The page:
sudo apt-add-repository ppa:tiomap-dev/release
(hit enter when prompted)
sudo apt-get update
sudo apt-get upgrade
And finally the big whopper…
sudo apt-get install ubuntu-omap4-extras
(note: this is a meta-package that will install MOST of the omap4 drivers. Grab a coffee, it takes a while)
While you are sipping your coffee be on the lookout for two sets of TI License agreements. The TI kernel and SGX acceleration software is proprietary and you MUST agree to these licenses to get any kind of graphics performance out of your Pandaboard.
After the install completes go ahead and reboot your system and be prepared for less-than-ideal performance.
Tweaking your SD card performance
I’ve read on a number of forums that SD card read/write is sub-optimal regardless of the transfer speed / class of the card. As documented here, there are a few key things you can do to get the SD card to perform better.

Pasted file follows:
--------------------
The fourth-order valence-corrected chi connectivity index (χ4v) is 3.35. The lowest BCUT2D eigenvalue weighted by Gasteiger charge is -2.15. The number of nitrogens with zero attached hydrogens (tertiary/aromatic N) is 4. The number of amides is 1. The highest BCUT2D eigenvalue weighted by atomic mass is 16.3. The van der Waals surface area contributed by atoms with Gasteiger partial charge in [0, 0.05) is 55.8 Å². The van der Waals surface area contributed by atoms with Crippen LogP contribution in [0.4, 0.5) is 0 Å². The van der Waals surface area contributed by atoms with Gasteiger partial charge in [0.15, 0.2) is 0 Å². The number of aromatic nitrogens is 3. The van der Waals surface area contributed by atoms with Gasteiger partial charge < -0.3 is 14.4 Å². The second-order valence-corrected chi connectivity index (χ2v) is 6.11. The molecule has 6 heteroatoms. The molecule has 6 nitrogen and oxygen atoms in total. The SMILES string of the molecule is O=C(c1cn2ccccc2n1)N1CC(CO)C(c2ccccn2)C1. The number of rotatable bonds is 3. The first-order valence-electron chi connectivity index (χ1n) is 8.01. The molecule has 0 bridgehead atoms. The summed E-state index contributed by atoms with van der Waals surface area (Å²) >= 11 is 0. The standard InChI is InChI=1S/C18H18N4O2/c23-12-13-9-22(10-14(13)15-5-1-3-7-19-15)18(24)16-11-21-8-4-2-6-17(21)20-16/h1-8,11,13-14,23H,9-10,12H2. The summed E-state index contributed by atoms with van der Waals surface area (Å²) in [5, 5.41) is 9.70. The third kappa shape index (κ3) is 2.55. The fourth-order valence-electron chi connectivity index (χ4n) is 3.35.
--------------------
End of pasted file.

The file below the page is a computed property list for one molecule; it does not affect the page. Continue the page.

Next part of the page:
Disable your swap file
Edit your /etc/fstab file like this:
sudo nano /etc/fstab
The last line of the file should look like this:
/SWAP.swap none swap sw 0 0
Change it to this:
#/SWAP.swap none swap sw 0 0
(note the added hash symbol, that comments it out and disables it)
Before you save and close the file I recommend using tmpfs, which will eat at your RAM to speed up your Pandaboard a little more.
Add these lines at the bottom of your /etc/fstab file.
tmpfs /tmp tmpfs nodev,nosuid 0 0
tmpfs /var/log tmpfs nodev,nosuid 0 0
CTRL-X will close and save (choose Y) the file.
Reboot your Pandaboard
Ok, before you get all disappointed because your eyes lack blisters. Install Chromium (or use the default firefox install) and go to http://www.apple.com/trailers and stream in some HD goodness. Not bad, eh?
You’re ready for the big time!
Here’s the good news, you are now completely set up and ready to transfer your OS to an external drive. This will make a huge difference in your OS performance. To do it, use this tutorial. I recommend using a SSD drive that supports TRIM as referenced here. I use an intel drive I bought at BestBuy and it works great.
If you do opt to use an external drive, I’ve found that re-enabling swap and removing the tmpfs entries in /etc/fstab does no harm.
Please let me know if you find any errors in this tutorial or have questions. My goal is to keep it current and useful.